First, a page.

(No. 28127.

Meta Winterland et al., Appellees, vs. Henry Winterland et al., Appellants.

Opinion filed January 17, 1945

Rehearing denied March 15, 1945.

L. Earl Bach, Bracken, Livingston, Murphy & Barger, Thomas M. Barger, Jr., guardian ad litem,

*385(William R. Bach, and William J. Bach, of counsel,) all of Bloomington, for appellants.

Costigan, Wollrab & Yoder, of Blobmington, for appellees.

Mr. Justice Thompson

delivered the opinion of the court:

John Winterland died testate March 25, .1928, leaving surviving a widow and eleven children. His last will and the codicil thereto were admitted to probate in the county court of McLean county on April 12, 1928. The will, which was made in June, 1926, gave to his wife, Anna, a life estate in his real property and directed that upon her death or remarriage, the same should be sold by his executor and the proceeds divided equally among his children. A year after the making of the will the testator executed the codicil thereto, the first clause of which is as follows:

“First: I now modify the Third Clause of. said Original Will and direct and will that the equal share therein contemplated to be given to my son, George Winterland, if he should survive me, is given, devised and bequeathed to my son Henry- Winterland, but in trust nevertheless that he shall keep said share safely invested and pay the income therefrom in cash into the hands of my said son George, so long as he may live or until his present wife shall have died or been separated from him by absolute divorce. If either of those events shall occur during the life of my said son, George, then the principal of said share shall be paid to him, my said son George, as his absolute and unlimited estate. If, however, my said son George shall die prior to my death or having survived me shall die prior to the occurring of either of the two possible events aforesaid, then the principal of his said share shall be divided and is given by me equally between my children then surviving, or if any of such children shall have died leaving children him or her surviving, then such children shall take the share the parent would have taken, if living.”

By the next clause of the codicil the testator appointed as executor his son, Henry Winterland; and by the last *386clause he declared his original will, as modified by the codicil, to be his last will and testament.

George Winterland mentioned in the codicil was the husband of the appellee, Meta Winterland, to whom he was married on February 26, 1920. He resided with her continuously from the time of the marriage until the date of his death, which occurred June 7, 1940. They were never separated nor divorced, and have one child, the appellee, Elmer Winterland, who was born December 16, 1920.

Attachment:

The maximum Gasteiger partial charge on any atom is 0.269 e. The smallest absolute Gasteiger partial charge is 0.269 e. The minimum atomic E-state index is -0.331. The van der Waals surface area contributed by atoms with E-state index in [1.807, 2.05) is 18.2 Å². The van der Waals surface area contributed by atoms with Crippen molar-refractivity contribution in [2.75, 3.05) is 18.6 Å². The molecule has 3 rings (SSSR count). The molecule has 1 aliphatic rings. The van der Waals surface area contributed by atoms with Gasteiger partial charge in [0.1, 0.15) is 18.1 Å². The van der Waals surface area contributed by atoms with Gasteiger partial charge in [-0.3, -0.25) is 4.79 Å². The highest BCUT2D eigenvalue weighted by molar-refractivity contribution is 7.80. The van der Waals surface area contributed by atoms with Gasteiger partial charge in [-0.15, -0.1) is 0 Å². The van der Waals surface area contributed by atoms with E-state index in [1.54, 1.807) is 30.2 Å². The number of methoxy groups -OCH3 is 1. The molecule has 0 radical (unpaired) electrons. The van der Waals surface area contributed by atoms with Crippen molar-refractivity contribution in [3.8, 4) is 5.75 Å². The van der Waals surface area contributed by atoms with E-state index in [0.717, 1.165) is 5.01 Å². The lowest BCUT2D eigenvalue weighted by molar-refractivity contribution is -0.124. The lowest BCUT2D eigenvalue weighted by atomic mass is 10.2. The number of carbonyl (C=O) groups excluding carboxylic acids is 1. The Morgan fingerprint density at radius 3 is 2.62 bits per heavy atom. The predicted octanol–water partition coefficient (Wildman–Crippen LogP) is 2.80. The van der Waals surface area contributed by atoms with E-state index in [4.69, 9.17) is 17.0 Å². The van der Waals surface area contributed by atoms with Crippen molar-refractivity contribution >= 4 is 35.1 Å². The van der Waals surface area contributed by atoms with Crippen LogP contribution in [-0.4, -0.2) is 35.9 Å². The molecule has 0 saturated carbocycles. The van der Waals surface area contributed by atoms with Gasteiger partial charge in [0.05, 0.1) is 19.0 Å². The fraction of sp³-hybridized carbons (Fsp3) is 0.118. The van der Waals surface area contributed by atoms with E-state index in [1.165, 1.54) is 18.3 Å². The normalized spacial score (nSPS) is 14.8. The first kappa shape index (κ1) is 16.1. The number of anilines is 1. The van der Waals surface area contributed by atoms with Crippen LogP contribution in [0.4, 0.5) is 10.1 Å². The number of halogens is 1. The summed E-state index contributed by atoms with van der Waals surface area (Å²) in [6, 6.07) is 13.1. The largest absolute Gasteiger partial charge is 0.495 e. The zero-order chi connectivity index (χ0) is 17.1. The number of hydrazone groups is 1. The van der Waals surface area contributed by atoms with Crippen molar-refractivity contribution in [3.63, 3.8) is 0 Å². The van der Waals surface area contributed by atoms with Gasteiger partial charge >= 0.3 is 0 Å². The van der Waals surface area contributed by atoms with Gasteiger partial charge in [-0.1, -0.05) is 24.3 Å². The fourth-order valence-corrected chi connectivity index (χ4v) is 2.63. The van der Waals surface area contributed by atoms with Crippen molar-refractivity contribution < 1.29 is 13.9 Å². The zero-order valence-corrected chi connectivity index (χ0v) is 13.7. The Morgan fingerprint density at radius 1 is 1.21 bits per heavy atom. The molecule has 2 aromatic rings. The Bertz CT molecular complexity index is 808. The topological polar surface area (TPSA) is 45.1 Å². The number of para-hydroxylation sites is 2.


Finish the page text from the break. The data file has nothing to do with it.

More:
The widow of the testator died December 3, 1935, and thereupon the executor sold the real estate and made distribution of the proceeds, retaining, however, in trust for his brother George a one-eleventh part thereof, which amounted to $5523.54. This fund was .invested by him, as trustee, in a real estate mortgage and the income therefrom was by him from time to time paid to George until the death of the latter. Upon the death of George intestate in 1940, his said wife and son filed this suit, in the circuit court of McLean county, seeking to have the codicil declared null and void and to compel Henry Winterland, the trustee, to account and pay said fund to them. Their contention is that the provisions of the codicil tended to promote divorce and are contrary to good morals and against public policy; that therefore the said George Winterland, under the original will of his father, became the absolute owner of a one-eleventh part of the proceeds arising from the sale of his father’s real estate, and upon his death one third of his share descended to appellee, Meta Winterland, his widow and two thirds to appellee, Elmer Winterland, his son. The circuit court entered a decree in their favor, which has been affirmed by the Appellate Court.